If we find some abnormality with this G8 screening, we should, if possible, look into more testing if we have the resources. So if we find an intervenable area, then we should try to do some interventions to improve the status of the patient. If there are non-intervenable areas and the patient is regarded as being frail, the next step should actually be to look into the non-cancer life expectancy, and of course have a thorough conversation with the patient about the patient's goals and values. It is also crucial to integrate palliative care early on before any treatment decisions are taken because these patients need support, need early support, and palliative care in their condition.

So there is actually no real data about the treatment of mHSPC in frail patients. However, the EAU guidelines give a recommendation with regards to life expectancy. And here, EAU guidelines tell us not to offer ADT monotherapy in a patient with a life expectancy of more than a year, and who is willing to accept the increased risk of side effects with additional treatment. So this recommendation is kind of helpful I think. The treatment options we have are I think well known. Androgen deprivation therapy is the basis of our treatments for mHSPC. I think we all agree that chemotherapy in the sense of triplet therapy will not be the right option for a frail patient because this frail patient would not have any resilience and resources to face new challenges in his life. But if the life expectancy is regarded to be more than a year, and it is true that quite some patients that are regarded frail do have a life expectancy of about three years, then we should consider adding an ARPI, an androgen receptor pathway inhibitor, as they are called now.

And this would include the choice between abiraterone/prednisolone, apalutamide, or enzalutamide. Most importantly, we should not forget about palliative radiotherapy to bone or prostate or whatever is needed as part of best supportive care or palliative treatment of these patients. Another point is that frailty rarely comes without polypharmacy and the drug-drug interactions. The intake of five to nine medications means a 50% chance of an adverse drug interaction. And this actually causes challenges for our elderly and frail patients. So drug-drug interactions are frequent and potentially harmful and may also be life-threatening when it comes to stronger CYP3A4 inducers or inhibitors. And here, for example, anticoagulants can be inactive when a strong inducer is combined with. And in such cases, we might rather choose abiraterone/prednisolone over enzalutamide or apalutamide with regards to drug-drug interactions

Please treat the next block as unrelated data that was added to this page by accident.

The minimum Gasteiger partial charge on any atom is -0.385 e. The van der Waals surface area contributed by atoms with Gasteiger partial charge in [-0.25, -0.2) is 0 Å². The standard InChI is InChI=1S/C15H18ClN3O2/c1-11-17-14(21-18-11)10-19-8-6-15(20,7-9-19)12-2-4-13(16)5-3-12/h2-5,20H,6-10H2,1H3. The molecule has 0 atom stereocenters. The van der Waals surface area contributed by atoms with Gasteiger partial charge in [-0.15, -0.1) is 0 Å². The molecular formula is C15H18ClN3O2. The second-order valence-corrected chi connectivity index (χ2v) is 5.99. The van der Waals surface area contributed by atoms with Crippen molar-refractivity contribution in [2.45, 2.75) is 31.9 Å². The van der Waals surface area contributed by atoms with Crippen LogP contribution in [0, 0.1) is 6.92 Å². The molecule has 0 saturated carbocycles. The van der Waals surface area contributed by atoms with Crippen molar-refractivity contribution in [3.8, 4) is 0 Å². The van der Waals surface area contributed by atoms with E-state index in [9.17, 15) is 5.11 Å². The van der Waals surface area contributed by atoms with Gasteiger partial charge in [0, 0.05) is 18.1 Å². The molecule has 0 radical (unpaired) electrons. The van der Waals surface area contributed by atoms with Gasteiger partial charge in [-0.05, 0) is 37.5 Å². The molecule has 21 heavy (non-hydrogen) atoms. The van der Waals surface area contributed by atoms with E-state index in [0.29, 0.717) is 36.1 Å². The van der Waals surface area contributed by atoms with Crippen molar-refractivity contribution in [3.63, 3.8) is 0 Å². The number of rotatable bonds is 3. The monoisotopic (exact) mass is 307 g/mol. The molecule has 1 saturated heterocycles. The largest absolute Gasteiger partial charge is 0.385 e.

However, we should not leave the patient alone with just a shot of LHRH agonists or antagonists. We need to support the patients right away. We should look into their bone health, into indications for bone antiresorptive therapy along with vitamin D and calcium, osteoporosis prophylaxis for example. Many of these patients are also at risk of falls and ADT by itself can increase the risk of falls. We should never forget about that. Patients will benefit from physical therapy and or strength training and support the androgen deprivation therapy better. If we consider a combination therapy with regard to the risk of falls, we would rather consider abiraterone or darolutamide in lieu of apalutamide or enzalutamide in this respect. And finally, if there is a focus on cardiovascular health in a patient, we might consider LHRH antagonists like the oral relugolix in lieu of LHRH agonists in such patients alongside cardiovascular risk factor optimization and so on.